For Workers Class Actions Are More than a Procedural Mechanism

In previous posts we have emphasized the importance of class actions to individuals seeking to enforce their rights against more powerful corporations, most recently in “Abbey Spanier Comments on the Harm to Individuals Caused by Pre-Dispute Arbitration Clauses.”  As we posted in “Can You Bring an Employment Discrimination Class Action?,” there are even some types of lawsuits that can only be brought as class actions in most jurisdictions.  These lawsuits known as “pattern-or-practice” claims of employment discrimination allege that an employer’s “standard operating procedure” is discriminatory.  In July, the Second Circuit joined the other circuits to have ruled on the issue and held that private individuals can only bring pattern-or-practice claims in the form of class actions.  See Chin v. Port Auth. of N.Y. & N.J., Nos. 10-1904-cv & 10-2031-cv, 2012 U.S. App. LEXIS 14088, at *30-31 (2d Cir. July 10, 2012).

As noted in our post “Can You Bring an Employment Discrimination Class Action?,” last year a magistrate judge in the Southern District of New York (SDNY) denied a motion to compel arbitration of claims that an employer discriminated against women where the employees brought “pattern-or-practice” claims against their employer.  In Chen-Oster v. Goldman, Sachs & Co., 785 F. Supp. 2d 394, (SDNY 2011), Judge Francis found that compelling individual arbitration would deny the plaintiffs the opportunity to vindicate substantive federal statutory rights because “Title VII, as construed in the case law, makes substantively distinct claims available to those victims of alleged discrimination proceeding individually and those proceeding as a class.”  Id. at 409-10.  Thus in the case of pattern-or-practice claims, class actions are not merely procedural devices.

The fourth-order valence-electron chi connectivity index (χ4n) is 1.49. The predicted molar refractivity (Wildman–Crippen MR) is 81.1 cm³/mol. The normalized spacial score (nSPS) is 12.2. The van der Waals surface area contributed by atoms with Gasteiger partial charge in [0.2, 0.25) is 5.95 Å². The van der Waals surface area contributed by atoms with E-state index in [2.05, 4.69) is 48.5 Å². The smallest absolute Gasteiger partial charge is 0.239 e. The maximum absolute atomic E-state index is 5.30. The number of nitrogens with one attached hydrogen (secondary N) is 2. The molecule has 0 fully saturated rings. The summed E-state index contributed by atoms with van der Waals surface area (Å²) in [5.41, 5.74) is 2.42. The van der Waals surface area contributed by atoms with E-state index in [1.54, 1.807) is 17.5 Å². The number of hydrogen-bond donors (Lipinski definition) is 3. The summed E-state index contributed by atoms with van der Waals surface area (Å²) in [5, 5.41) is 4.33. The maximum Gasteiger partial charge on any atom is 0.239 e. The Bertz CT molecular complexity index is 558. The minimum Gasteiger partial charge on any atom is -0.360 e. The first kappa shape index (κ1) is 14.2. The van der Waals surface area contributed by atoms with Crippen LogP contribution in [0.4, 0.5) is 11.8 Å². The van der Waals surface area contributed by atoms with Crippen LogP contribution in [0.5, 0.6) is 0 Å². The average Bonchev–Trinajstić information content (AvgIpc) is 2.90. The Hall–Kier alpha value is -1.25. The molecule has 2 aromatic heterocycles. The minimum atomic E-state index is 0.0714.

The defendants have appealed the denial of their motion to compel individual arbitration to the Second Circuit Court of Appeals.  The importance of this issue has resulted in a number of amicus briefs including one submitted by The National Employment Lawyers Association (NELA), together with a number of other organizations including the National Employment Law Project (NELP) and the NAACP Legal Defense and Education Fund.  As the brief articulates, “[b]ecause remedies for pattern-or-practice violations are designed to eradicate discrimination at its source, rather than merely provide piecemeal relief to redress individual instances of discrimination that are symptomatic of underlying discriminatory practices, they are critical to achieving Title VII’s broad remedial purposes.”  Brief of Amici Curiae National Employment Lawyers Association, et al., in Support of the Plaintiffs-Appellees and Affimance at 10-11, Parisi v. Goldman, Sachs & Co., No. 11-5229-cv. (2d Cir. July 2, 2012).  Moreover what a plaintiff must prove to establish a pattern-or-practice claim differs from what she must prove to establish an individual claim.  Because the right to bring pattern-or-practice claims is a substantive one the Second Circuit should uphold the lower court.  Employers should not be permitted to escape liability for maintaining a workplace where discrimination is the “standard operating procedure” by requiring their employees to sign away their right to bring pattern-or-practice claims under federal antidiscrimination statutes.

If you believe that you have been the victim of a pattern or practice of discrimination, tell us your story.